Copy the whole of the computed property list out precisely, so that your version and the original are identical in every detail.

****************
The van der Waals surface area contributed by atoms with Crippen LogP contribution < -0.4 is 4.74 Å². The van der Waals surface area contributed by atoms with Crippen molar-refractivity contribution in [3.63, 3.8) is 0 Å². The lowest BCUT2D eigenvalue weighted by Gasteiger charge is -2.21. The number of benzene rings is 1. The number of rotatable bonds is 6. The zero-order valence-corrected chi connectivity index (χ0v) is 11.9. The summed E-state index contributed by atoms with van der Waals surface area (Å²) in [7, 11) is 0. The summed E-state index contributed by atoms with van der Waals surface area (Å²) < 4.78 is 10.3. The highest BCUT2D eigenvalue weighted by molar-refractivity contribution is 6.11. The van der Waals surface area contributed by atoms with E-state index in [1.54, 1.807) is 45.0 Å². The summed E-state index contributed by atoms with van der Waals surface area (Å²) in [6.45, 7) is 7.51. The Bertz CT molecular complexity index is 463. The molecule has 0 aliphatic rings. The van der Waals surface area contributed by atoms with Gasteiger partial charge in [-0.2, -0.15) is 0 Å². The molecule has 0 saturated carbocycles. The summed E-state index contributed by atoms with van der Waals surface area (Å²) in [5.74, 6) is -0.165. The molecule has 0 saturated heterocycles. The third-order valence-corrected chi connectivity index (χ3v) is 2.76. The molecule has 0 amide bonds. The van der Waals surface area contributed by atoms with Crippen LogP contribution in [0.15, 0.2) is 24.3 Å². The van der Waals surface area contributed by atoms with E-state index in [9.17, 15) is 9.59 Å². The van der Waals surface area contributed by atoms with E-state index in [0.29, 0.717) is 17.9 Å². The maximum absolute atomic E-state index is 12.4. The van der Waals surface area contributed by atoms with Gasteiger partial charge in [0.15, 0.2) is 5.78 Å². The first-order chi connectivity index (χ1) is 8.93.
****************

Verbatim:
The van der Waals surface area contributed by atoms with Crippen LogP contribution < -0.4 is 4.74 Å². The van der Waals surface area contributed by atoms with Crippen molar-refractivity contribution in [3.63, 3.8) is 0 Å². The lowest BCUT2D eigenvalue weighted by Gasteiger charge is -2.21. The number of benzene rings is 1. The number of rotatable bonds is 6. The zero-order valence-corrected chi connectivity index (χ0v) is 11.9. The summed E-state index contributed by atoms with van der Waals surface area (Å²) in [7, 11) is 0. The summed E-state index contributed by atoms with van der Waals surface area (Å²) < 4.78 is 10.3. The highest BCUT2D eigenvalue weighted by molar-refractivity contribution is 6.11. The van der Waals surface area contributed by atoms with E-state index in [1.54, 1.807) is 45.0 Å². The summed E-state index contributed by atoms with van der Waals surface area (Å²) in [6.45, 7) is 7.51. The Bertz CT molecular complexity index is 463. The molecule has 0 aliphatic rings. The van der Waals surface area contributed by atoms with Gasteiger partial charge in [-0.2, -0.15) is 0 Å². The molecule has 0 saturated carbocycles. The summed E-state index contributed by atoms with van der Waals surface area (Å²) in [5.74, 6) is -0.165. The molecule has 0 saturated heterocycles. The third-order valence-corrected chi connectivity index (χ3v) is 2.76. The molecule has 0 amide bonds. The van der Waals surface area contributed by atoms with Crippen LogP contribution in [0.15, 0.2) is 24.3 Å². The van der Waals surface area contributed by atoms with E-state index in [9.17, 15) is 9.59 Å². The van der Waals surface area contributed by atoms with E-state index in [0.29, 0.717) is 17.9 Å². The maximum absolute atomic E-state index is 12.4. The van der Waals surface area contributed by atoms with Gasteiger partial charge in [0.15, 0.2) is 5.78 Å². The first-order chi connectivity index (χ1) is 8.93.